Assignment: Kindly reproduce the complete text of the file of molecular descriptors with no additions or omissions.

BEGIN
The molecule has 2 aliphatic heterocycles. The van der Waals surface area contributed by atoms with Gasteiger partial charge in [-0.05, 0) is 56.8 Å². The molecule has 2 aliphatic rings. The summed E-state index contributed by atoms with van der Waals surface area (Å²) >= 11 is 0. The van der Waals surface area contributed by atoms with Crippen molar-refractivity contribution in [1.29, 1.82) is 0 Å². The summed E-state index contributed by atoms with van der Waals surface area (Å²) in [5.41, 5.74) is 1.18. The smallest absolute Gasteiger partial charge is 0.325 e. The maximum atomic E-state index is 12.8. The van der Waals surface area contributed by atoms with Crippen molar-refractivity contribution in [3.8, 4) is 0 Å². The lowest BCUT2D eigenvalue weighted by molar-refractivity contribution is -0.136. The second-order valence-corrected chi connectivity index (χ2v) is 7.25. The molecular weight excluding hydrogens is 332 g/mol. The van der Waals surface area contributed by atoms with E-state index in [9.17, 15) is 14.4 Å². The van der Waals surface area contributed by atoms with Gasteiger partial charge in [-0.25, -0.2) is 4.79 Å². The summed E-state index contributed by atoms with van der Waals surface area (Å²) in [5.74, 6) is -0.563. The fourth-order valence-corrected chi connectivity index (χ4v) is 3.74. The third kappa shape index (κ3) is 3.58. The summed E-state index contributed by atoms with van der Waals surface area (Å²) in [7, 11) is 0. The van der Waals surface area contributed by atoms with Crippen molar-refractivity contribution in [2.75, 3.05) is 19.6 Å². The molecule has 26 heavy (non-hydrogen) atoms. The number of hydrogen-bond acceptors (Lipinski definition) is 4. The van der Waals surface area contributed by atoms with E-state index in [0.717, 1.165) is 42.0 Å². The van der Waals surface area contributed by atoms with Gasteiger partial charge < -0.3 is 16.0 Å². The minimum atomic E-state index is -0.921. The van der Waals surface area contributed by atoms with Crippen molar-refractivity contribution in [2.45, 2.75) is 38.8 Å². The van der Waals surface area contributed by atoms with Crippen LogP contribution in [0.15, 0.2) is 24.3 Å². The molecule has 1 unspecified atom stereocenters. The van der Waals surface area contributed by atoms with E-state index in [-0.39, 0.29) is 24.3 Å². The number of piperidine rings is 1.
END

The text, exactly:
The molecule has 2 aliphatic heterocycles. The van der Waals surface area contributed by atoms with Gasteiger partial charge in [-0.05, 0) is 56.8 Å². The molecule has 2 aliphatic rings. The summed E-state index contributed by atoms with van der Waals surface area (Å²) >= 11 is 0. The van der Waals surface area contributed by atoms with Crippen molar-refractivity contribution in [1.29, 1.82) is 0 Å². The summed E-state index contributed by atoms with van der Waals surface area (Å²) in [5.41, 5.74) is 1.18. The smallest absolute Gasteiger partial charge is 0.325 e. The maximum atomic E-state index is 12.8. The van der Waals surface area contributed by atoms with Crippen molar-refractivity contribution in [3.8, 4) is 0 Å². The lowest BCUT2D eigenvalue weighted by molar-refractivity contribution is -0.136. The second-order valence-corrected chi connectivity index (χ2v) is 7.25. The molecular weight excluding hydrogens is 332 g/mol. The van der Waals surface area contributed by atoms with E-state index in [9.17, 15) is 14.4 Å². The van der Waals surface area contributed by atoms with Gasteiger partial charge in [-0.25, -0.2) is 4.79 Å². The summed E-state index contributed by atoms with van der Waals surface area (Å²) in [5.74, 6) is -0.563. The fourth-order valence-corrected chi connectivity index (χ4v) is 3.74. The third kappa shape index (κ3) is 3.58. The summed E-state index contributed by atoms with van der Waals surface area (Å²) in [7, 11) is 0. The van der Waals surface area contributed by atoms with Crippen molar-refractivity contribution in [2.75, 3.05) is 19.6 Å². The molecule has 26 heavy (non-hydrogen) atoms. The number of hydrogen-bond acceptors (Lipinski definition) is 4. The van der Waals surface area contributed by atoms with E-state index in [0.717, 1.165) is 42.0 Å². The van der Waals surface area contributed by atoms with Gasteiger partial charge < -0.3 is 16.0 Å². The minimum atomic E-state index is -0.921. The van der Waals surface area contributed by atoms with Crippen molar-refractivity contribution in [2.45, 2.75) is 38.8 Å². The van der Waals surface area contributed by atoms with Crippen LogP contribution in [0.15, 0.2) is 24.3 Å². The molecule has 1 unspecified atom stereocenters. The van der Waals surface area contributed by atoms with E-state index in [-0.39, 0.29) is 24.3 Å². The number of piperidine rings is 1.